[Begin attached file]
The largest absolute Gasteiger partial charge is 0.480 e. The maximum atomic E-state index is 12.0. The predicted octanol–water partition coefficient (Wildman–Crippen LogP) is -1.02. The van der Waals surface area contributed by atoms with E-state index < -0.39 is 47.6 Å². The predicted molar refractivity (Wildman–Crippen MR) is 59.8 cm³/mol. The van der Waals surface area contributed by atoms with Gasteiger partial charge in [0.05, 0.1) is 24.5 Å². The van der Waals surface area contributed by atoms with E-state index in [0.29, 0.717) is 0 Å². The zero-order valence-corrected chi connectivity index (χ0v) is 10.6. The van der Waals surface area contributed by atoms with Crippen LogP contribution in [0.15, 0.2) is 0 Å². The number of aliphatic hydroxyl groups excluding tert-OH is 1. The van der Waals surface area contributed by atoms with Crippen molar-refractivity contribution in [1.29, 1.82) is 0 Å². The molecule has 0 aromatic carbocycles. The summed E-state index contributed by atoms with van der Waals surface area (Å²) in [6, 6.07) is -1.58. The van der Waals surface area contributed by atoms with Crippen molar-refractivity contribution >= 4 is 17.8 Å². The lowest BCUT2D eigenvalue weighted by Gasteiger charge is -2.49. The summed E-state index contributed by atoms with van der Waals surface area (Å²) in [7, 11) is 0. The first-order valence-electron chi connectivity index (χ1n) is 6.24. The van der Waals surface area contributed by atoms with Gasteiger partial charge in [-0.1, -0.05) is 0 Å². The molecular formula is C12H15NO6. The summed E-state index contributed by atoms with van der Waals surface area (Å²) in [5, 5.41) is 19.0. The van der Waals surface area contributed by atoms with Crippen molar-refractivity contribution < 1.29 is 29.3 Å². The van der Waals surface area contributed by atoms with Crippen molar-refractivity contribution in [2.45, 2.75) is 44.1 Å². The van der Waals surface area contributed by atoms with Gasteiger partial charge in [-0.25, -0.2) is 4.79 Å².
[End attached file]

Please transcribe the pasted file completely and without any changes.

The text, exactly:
The largest absolute Gasteiger partial charge is 0.480 e. The maximum atomic E-state index is 12.0. The predicted octanol–water partition coefficient (Wildman–Crippen LogP) is -1.02. The van der Waals surface area contributed by atoms with E-state index < -0.39 is 47.6 Å². The predicted molar refractivity (Wildman–Crippen MR) is 59.8 cm³/mol. The van der Waals surface area contributed by atoms with Gasteiger partial charge in [0.05, 0.1) is 24.5 Å². The van der Waals surface area contributed by atoms with E-state index in [0.29, 0.717) is 0 Å². The zero-order valence-corrected chi connectivity index (χ0v) is 10.6. The van der Waals surface area contributed by atoms with Crippen LogP contribution in [0.15, 0.2) is 0 Å². The number of aliphatic hydroxyl groups excluding tert-OH is 1. The van der Waals surface area contributed by atoms with Crippen molar-refractivity contribution in [1.29, 1.82) is 0 Å². The molecule has 0 aromatic carbocycles. The summed E-state index contributed by atoms with van der Waals surface area (Å²) in [6, 6.07) is -1.58. The van der Waals surface area contributed by atoms with Crippen molar-refractivity contribution >= 4 is 17.8 Å². The lowest BCUT2D eigenvalue weighted by Gasteiger charge is -2.49. The summed E-state index contributed by atoms with van der Waals surface area (Å²) in [7, 11) is 0. The first-order valence-electron chi connectivity index (χ1n) is 6.24. The van der Waals surface area contributed by atoms with Gasteiger partial charge in [-0.1, -0.05) is 0 Å². The molecular formula is C12H15NO6. The summed E-state index contributed by atoms with van der Waals surface area (Å²) in [5, 5.41) is 19.0. The van der Waals surface area contributed by atoms with Crippen molar-refractivity contribution < 1.29 is 29.3 Å². The van der Waals surface area contributed by atoms with Crippen molar-refractivity contribution in [2.45, 2.75) is 44.1 Å². The van der Waals surface area contributed by atoms with Gasteiger partial charge in [-0.25, -0.2) is 4.79 Å².